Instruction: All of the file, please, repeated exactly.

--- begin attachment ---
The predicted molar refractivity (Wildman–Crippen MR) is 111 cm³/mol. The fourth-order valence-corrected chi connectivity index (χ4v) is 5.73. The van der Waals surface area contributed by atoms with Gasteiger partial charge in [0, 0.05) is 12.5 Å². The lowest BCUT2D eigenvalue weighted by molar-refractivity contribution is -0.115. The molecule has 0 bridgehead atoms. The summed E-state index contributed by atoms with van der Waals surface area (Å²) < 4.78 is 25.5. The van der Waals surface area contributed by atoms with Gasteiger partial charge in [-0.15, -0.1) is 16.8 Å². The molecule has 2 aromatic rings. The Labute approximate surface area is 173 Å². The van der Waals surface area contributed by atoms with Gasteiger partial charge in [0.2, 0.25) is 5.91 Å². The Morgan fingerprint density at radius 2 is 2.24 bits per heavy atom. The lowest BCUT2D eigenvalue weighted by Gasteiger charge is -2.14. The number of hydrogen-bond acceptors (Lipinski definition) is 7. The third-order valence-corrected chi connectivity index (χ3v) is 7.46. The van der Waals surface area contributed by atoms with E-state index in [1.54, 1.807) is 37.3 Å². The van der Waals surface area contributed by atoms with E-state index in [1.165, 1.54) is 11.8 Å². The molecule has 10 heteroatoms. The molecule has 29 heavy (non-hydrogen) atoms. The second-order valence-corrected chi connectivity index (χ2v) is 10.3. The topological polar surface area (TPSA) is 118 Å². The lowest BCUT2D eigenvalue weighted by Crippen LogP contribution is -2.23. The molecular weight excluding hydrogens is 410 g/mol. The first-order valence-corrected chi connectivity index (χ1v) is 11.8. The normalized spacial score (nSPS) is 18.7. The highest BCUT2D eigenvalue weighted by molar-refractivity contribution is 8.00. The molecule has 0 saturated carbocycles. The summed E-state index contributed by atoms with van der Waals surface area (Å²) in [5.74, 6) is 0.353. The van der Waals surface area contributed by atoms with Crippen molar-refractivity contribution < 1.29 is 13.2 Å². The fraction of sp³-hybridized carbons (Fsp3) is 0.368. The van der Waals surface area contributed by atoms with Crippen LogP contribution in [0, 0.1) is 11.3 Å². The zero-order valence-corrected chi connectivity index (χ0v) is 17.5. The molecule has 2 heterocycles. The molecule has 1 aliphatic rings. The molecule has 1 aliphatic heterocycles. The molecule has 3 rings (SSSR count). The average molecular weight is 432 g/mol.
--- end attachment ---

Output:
The predicted molar refractivity (Wildman–Crippen MR) is 111 cm³/mol. The fourth-order valence-corrected chi connectivity index (χ4v) is 5.73. The van der Waals surface area contributed by atoms with Gasteiger partial charge in [0, 0.05) is 12.5 Å². The lowest BCUT2D eigenvalue weighted by molar-refractivity contribution is -0.115. The molecule has 0 bridgehead atoms. The summed E-state index contributed by atoms with van der Waals surface area (Å²) < 4.78 is 25.5. The van der Waals surface area contributed by atoms with Gasteiger partial charge in [-0.15, -0.1) is 16.8 Å². The molecule has 2 aromatic rings. The Labute approximate surface area is 173 Å². The van der Waals surface area contributed by atoms with Gasteiger partial charge in [0.2, 0.25) is 5.91 Å². The Morgan fingerprint density at radius 2 is 2.24 bits per heavy atom. The lowest BCUT2D eigenvalue weighted by Gasteiger charge is -2.14. The number of hydrogen-bond acceptors (Lipinski definition) is 7. The third-order valence-corrected chi connectivity index (χ3v) is 7.46. The van der Waals surface area contributed by atoms with E-state index in [1.54, 1.807) is 37.3 Å². The van der Waals surface area contributed by atoms with E-state index in [1.165, 1.54) is 11.8 Å². The molecule has 10 heteroatoms. The molecule has 29 heavy (non-hydrogen) atoms. The second-order valence-corrected chi connectivity index (χ2v) is 10.3. The topological polar surface area (TPSA) is 118 Å². The lowest BCUT2D eigenvalue weighted by Crippen LogP contribution is -2.23. The molecular weight excluding hydrogens is 410 g/mol. The first-order valence-corrected chi connectivity index (χ1v) is 11.8. The normalized spacial score (nSPS) is 18.7. The highest BCUT2D eigenvalue weighted by molar-refractivity contribution is 8.00. The molecule has 0 saturated carbocycles. The summed E-state index contributed by atoms with van der Waals surface area (Å²) in [5.74, 6) is 0.353. The van der Waals surface area contributed by atoms with Crippen molar-refractivity contribution < 1.29 is 13.2 Å². The fraction of sp³-hybridized carbons (Fsp3) is 0.368. The van der Waals surface area contributed by atoms with Crippen LogP contribution in [0, 0.1) is 11.3 Å². The zero-order valence-corrected chi connectivity index (χ0v) is 17.5. The molecule has 2 heterocycles. The molecule has 1 aliphatic rings. The molecule has 1 aliphatic heterocycles. The molecule has 3 rings (SSSR count). The average molecular weight is 432 g/mol.